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Florida Atlantic University's first student-run news source.


Florida Atlantic University's first student-run news source.


Navigating FAU as a student and educator: Q&A with Michelle Cavallo

Michelle Cavallo, professor and director of operations at FAU’s Broward campus, discusses her turbulent path towards a career in STEM as a former student and current professor at FAU.
Erika Fletcher
Michelle Cavallo

For many individuals, a career in STEM is often outlined at an early stage in life, representing a field of work one either opts to pursue or does not. For Michelle Cavallo, this decision did not come until later on in her academic life, revealing the significance of experience and passion when deciding on one’s career. 

The UP talked with Michelle Cavallo, a former student and now professor at FAU, about the importance of establishing a career path and on her own experiences as a student at FAU, emphasizing the importance of a student-based approach to teaching. 

Editor’s Note: This Q&A has been edited for brevity and clarity.


UP: What made FAU stand out to you and what do you like best about working here?

Cavallo: Well, when I started here as a student in 1999, we did not have a stadium, the nursing building was not built, and the college of medicine was not around yet. FAU has grown wild throughout the time I have been here and it has been really really awesome to see.

“What I like best about working at FAU are the students! I love the opportunity to support them in achieving their goals, which is very personally fulfilling for me.


What is your current research, and what is its importance?

Right now, the research that I am involved with is primarily to identify novel antibiotics. Medicine went through this “golden age” of antibiotics… Over time, however, through misuse and the evolution of bacteria developing resistance, bacteria have become increasingly resistant to the antibiotics that we have, and big pharmaceutical companies are not incentivized to discover new antibiotics. 

And now we are entering a dangerous territory, where we have to ask ourselves, “Are we going to die from strep throat?” [to] things that should never be fatal. Most of the antibiotics that we have found in nature have come from soil, which is a potentially rich source of antibiotics. My research involves going out and collecting soil samples and isolating bacteria from them and then seeing if any produce new undiscovered antibiotics, and when we do, then we continue investigating further with it…  my goal is to help people not suffer unduly from infection.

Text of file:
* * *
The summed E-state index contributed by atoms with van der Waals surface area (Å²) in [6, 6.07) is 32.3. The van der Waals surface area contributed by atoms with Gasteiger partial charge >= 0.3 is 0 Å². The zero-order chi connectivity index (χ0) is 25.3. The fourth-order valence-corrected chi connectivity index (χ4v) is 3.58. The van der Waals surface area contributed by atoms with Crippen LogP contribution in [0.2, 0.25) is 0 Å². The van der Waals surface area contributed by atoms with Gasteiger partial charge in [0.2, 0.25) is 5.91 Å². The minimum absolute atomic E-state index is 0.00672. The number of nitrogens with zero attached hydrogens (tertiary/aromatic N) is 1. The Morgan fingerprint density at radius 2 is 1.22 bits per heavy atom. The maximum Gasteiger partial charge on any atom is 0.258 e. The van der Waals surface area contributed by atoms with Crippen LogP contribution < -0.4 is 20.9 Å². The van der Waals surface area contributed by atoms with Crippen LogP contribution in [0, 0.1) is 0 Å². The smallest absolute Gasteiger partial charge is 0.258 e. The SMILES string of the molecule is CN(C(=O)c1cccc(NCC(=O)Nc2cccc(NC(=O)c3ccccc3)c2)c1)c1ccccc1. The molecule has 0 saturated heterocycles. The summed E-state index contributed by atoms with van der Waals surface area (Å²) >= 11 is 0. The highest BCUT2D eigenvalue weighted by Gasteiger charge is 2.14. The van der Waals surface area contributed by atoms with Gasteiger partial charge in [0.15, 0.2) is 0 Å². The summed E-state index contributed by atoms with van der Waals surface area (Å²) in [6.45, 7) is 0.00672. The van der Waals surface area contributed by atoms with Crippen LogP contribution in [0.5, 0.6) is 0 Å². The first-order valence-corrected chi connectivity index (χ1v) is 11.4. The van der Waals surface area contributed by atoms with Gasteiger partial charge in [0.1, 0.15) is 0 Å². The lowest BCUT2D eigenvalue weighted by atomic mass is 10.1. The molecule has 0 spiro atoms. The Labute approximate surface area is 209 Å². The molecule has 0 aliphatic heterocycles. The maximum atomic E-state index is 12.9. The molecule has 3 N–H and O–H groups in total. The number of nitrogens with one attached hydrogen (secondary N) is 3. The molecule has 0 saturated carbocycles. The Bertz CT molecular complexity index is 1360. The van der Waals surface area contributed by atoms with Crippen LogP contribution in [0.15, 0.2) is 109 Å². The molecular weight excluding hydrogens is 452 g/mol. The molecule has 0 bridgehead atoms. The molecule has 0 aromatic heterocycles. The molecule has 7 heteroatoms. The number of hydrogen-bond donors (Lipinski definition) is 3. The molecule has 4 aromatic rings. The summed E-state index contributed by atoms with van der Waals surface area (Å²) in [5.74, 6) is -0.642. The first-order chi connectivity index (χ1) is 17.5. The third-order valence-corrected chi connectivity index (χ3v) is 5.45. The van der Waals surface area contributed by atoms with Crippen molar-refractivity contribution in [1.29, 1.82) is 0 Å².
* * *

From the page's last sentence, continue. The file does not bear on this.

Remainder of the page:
What is something you wish you could tell your undergraduate self?

Pace yourself because I put myself into burnout mode. It’s so funny because I went from someone who was like, “Science is not for you,” to somebody who was doing science and really enjoying it. I had never been one of those people who got straight A’s and I worked hard in undergrad to get to the point where in one semester, I had straight A’s… which forced me to believe I could never have anything less following that; I turned myself inside out and upside down to the most I could possibly do. 

I am not saying to not try hard in school, but I am saying that during this time I did not manage my wellness at all and sometimes now, I ask myself, “Did I ever really recover?” because I carried that into grad school where I worked from 9 a.m. until anywhere until midnight or 4 a.m., seven days a week and I was really burning out on both ends. Do not miss out on important experiences — I will never stop regretting all the birthdays, holidays and weddings I would skip participating in to be in the lab and do all of my work. 

Don’t forget to enjoy your life a little bit, not so much that you don’t get anywhere, because the only thing you cannot get back is time.


What is an experience that changed your perspective on academics?

An ongoing conversation within my family would be how my grandparents would always tell me that I was going to be the one to take care of everybody eventually and that I had to make sure I went to college and got a good job so I could ensure that. For me, that was a repeated subject throughout my life, and it really determined what I did and how I lived my life; I had to make sure I did not leave for college to stay home so I could take care of my family. 

When I tell this to people, they sometimes say, “Your family is terrible,” and that’s not it at all. I put the pressure on myself in the end, and that’s something I think about sometimes. All of my choices have revolved around that: studying instead of going out, working on trying to get scholarships instead of doing things that might have been more enjoyable. 

I feel like a lot of people here at FAU are in that situation, where they can’t leave their hometown for that reason, and a lot of people will try to tell you that you are never going to make it if you don’t leave, however, here I am. My point is that you can be both things, never try to sell yourself short.